Un­til last year the South African au­dit­ing pro­fes­sion was ranked No 1 in the world by the World Eco­nomic Fo­rum for its re­port­ing and au­dit­ing stan­dards. Now it is No 30.

“Au­di­tors be­come com­pla­cent. Any pro­fes­sion needs to go through a cri­sis so that it can re­fo­cus its at­ten­tion on where it should be.”

He says the cur­rent cri­sis has high­lighted the need for manda­tory au­dit ro­ta­tion to en­sure that au­dit firms are prop­erly in­de­pen­dent from the com­pa­nies they au­dit.

He be­lieves the cri­sis clearly demon­strates that this is not the case.

Against strong op­po­si­tion from the “big four” au­dit firms the IRBA has ruled that there must be manda­tory ro­ta­tion of au­di­tors ev­ery 10 years from 2023.

Agul­has be­lieves that the lack of manda­tory ro­ta­tion has con­trib­uted to the cri­sis of pub­lic trust in the pro­fes­sion.

The prob­lem is not in­com­pe­tence or ig­no­rance about what a good-qual­ity au­dit en­tails, he says.

Although one hears them ar­gu­ing oth­er­wise, au­di­tors have an obli­ga­tion to en­sure that fi­nan­cial state­ments are a true re­flec­tion of the af­fairs of a com­pany.

They’re not merely re­quired to re­port on the fig­ures sup­plied to them by the com­pany man­age­ment.

“I think they’re fully aware that they shouldn’t just be re­port­ing on in­for­ma­tion given to them, and that they need to be more scep­ti­cal and proac­tive.”

The fact that they’re not is why the board in­tro­duced manda­tory au­dit firm ro­ta­tion, he says.

“Clearly, if you are as­so­ci­ated with a client for 100 years your scep­ti­cism de­creases. The ob­jec­tive is to get au­di­tors to ques­tion their clients.

“They are fully aware they have to chal­lenge and in­ter­ro­gate ev­ery piece of in­for­ma­tion that is given to them by their client.”

It’s not about au­dit­ing stan­dards be­ing too low, he says. High-qual­ity au­dits are about au­dit be­hav­iour, and this goes be­yond mere com­pli­ance.

He chairs an in­ter­na­tional com­mit­tee look­ing at the be­havioural com­pe­ten­cies of au­di­tors. It was started be­cause of the lack of scep­ti­cism, in­de­pen­dence and ethics in the pro­fes­sion, which are all be­havioural is­sues, he says.

The cri­sis is about au­di­tors be­hav­ing in cer­tain ways. They be­came too close to their clients, didn’t ques­tion them and didn’t look at their own in­de­pen­dence.

“Stein­hoff is a clear ex­am­ple of the is­sues we’ve iden­ti­fied play­ing out in the mar­ket. We’re not say­ing that was the rea­son for the Stein­hoff fail­ure, but clearly if you look back at the re­la­tion­ships, those are the kinds of things we warned about.”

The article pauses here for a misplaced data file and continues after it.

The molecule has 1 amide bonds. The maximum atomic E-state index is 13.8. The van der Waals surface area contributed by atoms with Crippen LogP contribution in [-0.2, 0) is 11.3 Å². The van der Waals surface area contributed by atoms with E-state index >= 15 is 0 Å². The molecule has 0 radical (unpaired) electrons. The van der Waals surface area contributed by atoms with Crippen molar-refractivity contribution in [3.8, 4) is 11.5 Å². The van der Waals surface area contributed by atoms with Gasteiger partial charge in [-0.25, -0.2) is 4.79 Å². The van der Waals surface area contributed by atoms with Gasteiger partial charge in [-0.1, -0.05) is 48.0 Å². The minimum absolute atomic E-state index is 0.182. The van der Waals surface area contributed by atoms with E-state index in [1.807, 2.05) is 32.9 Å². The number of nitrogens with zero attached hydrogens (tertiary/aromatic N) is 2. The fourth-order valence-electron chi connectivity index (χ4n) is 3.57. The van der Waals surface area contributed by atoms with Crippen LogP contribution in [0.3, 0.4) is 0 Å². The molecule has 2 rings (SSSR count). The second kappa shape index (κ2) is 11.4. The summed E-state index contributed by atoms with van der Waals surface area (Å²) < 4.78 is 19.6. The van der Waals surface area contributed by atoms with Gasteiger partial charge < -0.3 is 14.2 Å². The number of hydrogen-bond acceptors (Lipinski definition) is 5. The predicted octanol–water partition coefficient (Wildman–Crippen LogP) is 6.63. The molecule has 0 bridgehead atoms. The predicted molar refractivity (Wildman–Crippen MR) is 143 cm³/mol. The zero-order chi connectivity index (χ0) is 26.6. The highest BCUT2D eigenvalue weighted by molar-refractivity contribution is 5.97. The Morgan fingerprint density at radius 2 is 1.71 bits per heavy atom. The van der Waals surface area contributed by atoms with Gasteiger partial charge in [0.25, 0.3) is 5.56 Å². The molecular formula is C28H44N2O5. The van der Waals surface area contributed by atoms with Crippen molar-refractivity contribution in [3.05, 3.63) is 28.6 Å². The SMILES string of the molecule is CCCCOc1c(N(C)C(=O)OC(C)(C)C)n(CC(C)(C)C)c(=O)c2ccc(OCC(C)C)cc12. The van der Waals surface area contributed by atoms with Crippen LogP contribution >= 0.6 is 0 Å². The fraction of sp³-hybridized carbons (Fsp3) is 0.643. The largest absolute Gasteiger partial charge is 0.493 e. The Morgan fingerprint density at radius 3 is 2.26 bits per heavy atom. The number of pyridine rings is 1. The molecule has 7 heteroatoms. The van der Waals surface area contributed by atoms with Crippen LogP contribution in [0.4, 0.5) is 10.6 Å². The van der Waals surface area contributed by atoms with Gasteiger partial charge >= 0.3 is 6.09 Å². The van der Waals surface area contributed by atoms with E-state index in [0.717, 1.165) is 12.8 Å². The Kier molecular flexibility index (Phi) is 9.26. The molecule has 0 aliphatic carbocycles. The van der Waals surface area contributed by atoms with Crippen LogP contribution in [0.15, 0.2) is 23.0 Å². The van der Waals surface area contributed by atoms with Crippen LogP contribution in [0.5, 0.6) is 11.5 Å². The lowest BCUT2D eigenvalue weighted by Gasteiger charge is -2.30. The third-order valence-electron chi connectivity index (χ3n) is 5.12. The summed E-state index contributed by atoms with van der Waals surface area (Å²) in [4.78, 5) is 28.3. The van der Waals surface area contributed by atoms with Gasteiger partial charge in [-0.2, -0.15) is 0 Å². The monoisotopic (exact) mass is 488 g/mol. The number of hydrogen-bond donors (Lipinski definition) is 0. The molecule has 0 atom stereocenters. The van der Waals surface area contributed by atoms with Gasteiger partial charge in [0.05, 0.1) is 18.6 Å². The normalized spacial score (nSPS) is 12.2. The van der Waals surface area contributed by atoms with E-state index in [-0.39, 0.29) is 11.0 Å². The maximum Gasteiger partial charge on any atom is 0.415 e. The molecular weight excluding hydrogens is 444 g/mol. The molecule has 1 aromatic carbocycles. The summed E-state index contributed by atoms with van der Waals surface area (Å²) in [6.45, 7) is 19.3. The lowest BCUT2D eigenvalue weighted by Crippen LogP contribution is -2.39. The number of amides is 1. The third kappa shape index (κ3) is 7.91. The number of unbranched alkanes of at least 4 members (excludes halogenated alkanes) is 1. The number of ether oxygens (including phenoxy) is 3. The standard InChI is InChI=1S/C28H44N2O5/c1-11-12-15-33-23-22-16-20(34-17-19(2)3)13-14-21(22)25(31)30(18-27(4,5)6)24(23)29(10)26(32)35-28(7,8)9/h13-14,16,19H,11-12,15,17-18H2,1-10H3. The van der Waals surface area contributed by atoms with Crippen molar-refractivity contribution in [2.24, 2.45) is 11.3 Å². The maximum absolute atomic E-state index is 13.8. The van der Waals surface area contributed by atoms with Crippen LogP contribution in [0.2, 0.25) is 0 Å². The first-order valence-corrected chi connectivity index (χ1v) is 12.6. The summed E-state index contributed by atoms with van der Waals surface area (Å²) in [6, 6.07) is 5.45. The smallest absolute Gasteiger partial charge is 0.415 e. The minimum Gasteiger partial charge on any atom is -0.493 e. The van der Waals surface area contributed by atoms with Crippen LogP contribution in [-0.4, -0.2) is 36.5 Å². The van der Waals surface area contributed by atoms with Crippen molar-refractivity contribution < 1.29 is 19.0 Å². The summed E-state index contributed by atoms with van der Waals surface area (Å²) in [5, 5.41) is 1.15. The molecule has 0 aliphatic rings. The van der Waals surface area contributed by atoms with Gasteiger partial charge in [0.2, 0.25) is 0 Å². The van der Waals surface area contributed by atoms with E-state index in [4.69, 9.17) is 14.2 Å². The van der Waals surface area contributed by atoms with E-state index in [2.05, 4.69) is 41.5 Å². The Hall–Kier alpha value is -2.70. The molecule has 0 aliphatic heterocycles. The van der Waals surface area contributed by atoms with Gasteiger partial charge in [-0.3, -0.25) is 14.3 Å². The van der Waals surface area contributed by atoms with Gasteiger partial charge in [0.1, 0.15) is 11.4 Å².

Au­di­tors need to be crit­i­cal and have

Au­di­tors be­come com­pla­cent. Any pro­fes­sion needs to go through a cri­sis so it can re­fo­cus its at­ten­tion on where it should be

ques­tion­ing minds, but au­dit com­mit­tees do too. “The au­dit com­mit­tee must pick up on the kinds of is­sues we see caus­ing big com­pa­nies to fail. That is why the au­dit com­mit­tee is there. They have to ques­tion the au­di­tors and ques­tion the di­rec­tors.”

Ex­pe­ri­ence shows that they don’t do this with the nec­es­sary vigour if they’re too cosy with each other.

The cri­sis also high­lights the need for sep­a­rate au­dit and con­sult­ing firms, he says.

“You don’t now have au­dit firms gen­er­at­ing 80% of their in­come from au­dits and 20% from con­sult­ing, as pre­vi­ously. It’s the other way round.

“Clearly, if you have most of your ca­pac­ity fo­cused on other ser­vices the chances are you’ll ne­glect the au­dit qual­ity. We’ve seen so many au­dit fail­ures re­cently, and the qual­ity of au­dits has de­clined.”

As with manda­tory au­dit firm ro­ta­tion there is huge re­sis­tance to the idea of en­forc­ing au­dit-only firms.

Agul­has says there is still a long process to be fol­lowed be­fore sep­a­ra­tion be­comes manda­tory, but this is the in­ten­tion.

“Cer­tainly the con­cept is solid. There’s a lot of re­sis­tance so it might take some time. But clearly with the au­dit fail­ures and crises we’ve had, we need to im­ple­ment it as soon as pos­si­ble. And we need au­dit firms to sup­port us be­cause that could re­store con­fi­dence in their pro­fes­sion again.”

Agul­has says the sink­ing of black-owned au­dit firm Nkonki high­lights the need for manda­tory au­dit firm ro­ta­tion.

Nkonki an­nounced it was go­ing to liq­ui­date its Sun­ninghill op­er­a­tion af­ter au­di­tor­gen­eral Kimi Mak­wetu said it would no longer work for his of­fice be­cause it was im­pli­cated in state cap­ture.

“Nkonki is in this sit­u­a­tion be­cause they’ve re­lied for around 80% of their in­come on the work from the AG,” he says.

This high­lights the need to deal “de­ci­sively” with the fact that the big four still do around 95% of all pri­vate sec­tor work.

An im­por­tant rea­son for manda­tory ro­ta­tion was to ad­dress this. “If that had be­gun to play out in the mar­ket then black-owned firms would not be in this sit­u­a­tion where they rely largely on one client,” he says.

In ad­di­tion to af­fect­ing their in­de­pen­dence, it makes them fi­nan­cially vul­ner­a­ble and threat­ens their sus­tain­abil­ity.

“So the is­sue of mar­ket con­cen­tra­tion needs to be looked at again very se­ri­ously, be­cause what has hap­pened to Nkonki could hap­pen to any firm that has 80% of its in­come com­ing from one client.”

This clearly has im­pli­ca­tions for trans­for­ma­tion, he says. And although this is not part of the IRBA man­date, it can­not af­ford to ig­nore them.

This is also why it wants to en­force au­di­tonly firms. “Aside from en­hanc­ing au­dit qual­ity, the au­dit-only ini­tia­tive we’re look­ing at is also to in­crease ac­cess of other firms into the mar­ket,” he says.

Pic­ture: Robert Tsha­bal­ala

Bernard Agul­has, CEO of the In­de­pen­dent Reg­u­la­tory Board for Au­di­tors, has long mo­ti­vated for ro­tat­ing au­dit firms among clients. This will be the rule for South African au­dit­ing firms from 2023.

Newspapers in English

Newspapers from South Africa

© PressReader. All rights reserved.